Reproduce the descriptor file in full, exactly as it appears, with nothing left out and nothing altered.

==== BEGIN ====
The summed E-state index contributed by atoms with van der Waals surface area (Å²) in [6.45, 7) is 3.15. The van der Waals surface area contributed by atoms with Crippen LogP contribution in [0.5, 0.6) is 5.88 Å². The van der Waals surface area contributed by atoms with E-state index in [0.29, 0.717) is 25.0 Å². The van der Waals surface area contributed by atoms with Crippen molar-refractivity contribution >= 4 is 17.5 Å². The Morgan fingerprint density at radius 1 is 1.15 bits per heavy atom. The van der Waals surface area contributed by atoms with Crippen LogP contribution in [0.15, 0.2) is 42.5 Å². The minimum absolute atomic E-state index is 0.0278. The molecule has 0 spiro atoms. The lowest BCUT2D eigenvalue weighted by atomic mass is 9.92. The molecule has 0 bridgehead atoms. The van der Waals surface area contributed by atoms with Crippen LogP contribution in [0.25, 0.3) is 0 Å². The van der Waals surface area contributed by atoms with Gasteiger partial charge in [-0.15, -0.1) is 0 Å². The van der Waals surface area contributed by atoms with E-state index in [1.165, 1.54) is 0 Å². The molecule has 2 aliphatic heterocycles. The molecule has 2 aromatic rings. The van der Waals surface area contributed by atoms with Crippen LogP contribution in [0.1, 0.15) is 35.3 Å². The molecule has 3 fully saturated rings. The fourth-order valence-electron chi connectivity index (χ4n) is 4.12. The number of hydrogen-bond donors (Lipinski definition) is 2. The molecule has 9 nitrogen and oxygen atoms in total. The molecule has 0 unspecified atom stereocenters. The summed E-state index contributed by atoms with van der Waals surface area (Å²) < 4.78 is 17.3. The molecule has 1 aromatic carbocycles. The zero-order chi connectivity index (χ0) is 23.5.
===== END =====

The summed E-state index contributed by atoms with van der Waals surface area (Å²) in [6.45, 7) is 3.15. The van der Waals surface area contributed by atoms with Crippen LogP contribution in [0.5, 0.6) is 5.88 Å². The van der Waals surface area contributed by atoms with E-state index in [0.29, 0.717) is 25.0 Å². The van der Waals surface area contributed by atoms with Crippen molar-refractivity contribution >= 4 is 17.5 Å². The Morgan fingerprint density at radius 1 is 1.15 bits per heavy atom. The van der Waals surface area contributed by atoms with Crippen LogP contribution in [0.15, 0.2) is 42.5 Å². The minimum absolute atomic E-state index is 0.0278. The molecule has 0 spiro atoms. The lowest BCUT2D eigenvalue weighted by atomic mass is 9.92. The molecule has 0 bridgehead atoms. The van der Waals surface area contributed by atoms with Crippen LogP contribution in [0.25, 0.3) is 0 Å². The van der Waals surface area contributed by atoms with Gasteiger partial charge in [-0.15, -0.1) is 0 Å². The van der Waals surface area contributed by atoms with E-state index in [1.165, 1.54) is 0 Å². The molecule has 2 aliphatic heterocycles. The molecule has 2 aromatic rings. The van der Waals surface area contributed by atoms with Crippen LogP contribution in [0.1, 0.15) is 35.3 Å². The molecule has 3 fully saturated rings. The fourth-order valence-electron chi connectivity index (χ4n) is 4.12. The number of hydrogen-bond donors (Lipinski definition) is 2. The molecule has 9 nitrogen and oxygen atoms in total. The molecule has 0 unspecified atom stereocenters. The summed E-state index contributed by atoms with van der Waals surface area (Å²) < 4.78 is 17.3. The molecule has 1 aromatic carbocycles. The zero-order chi connectivity index (χ0) is 23.5.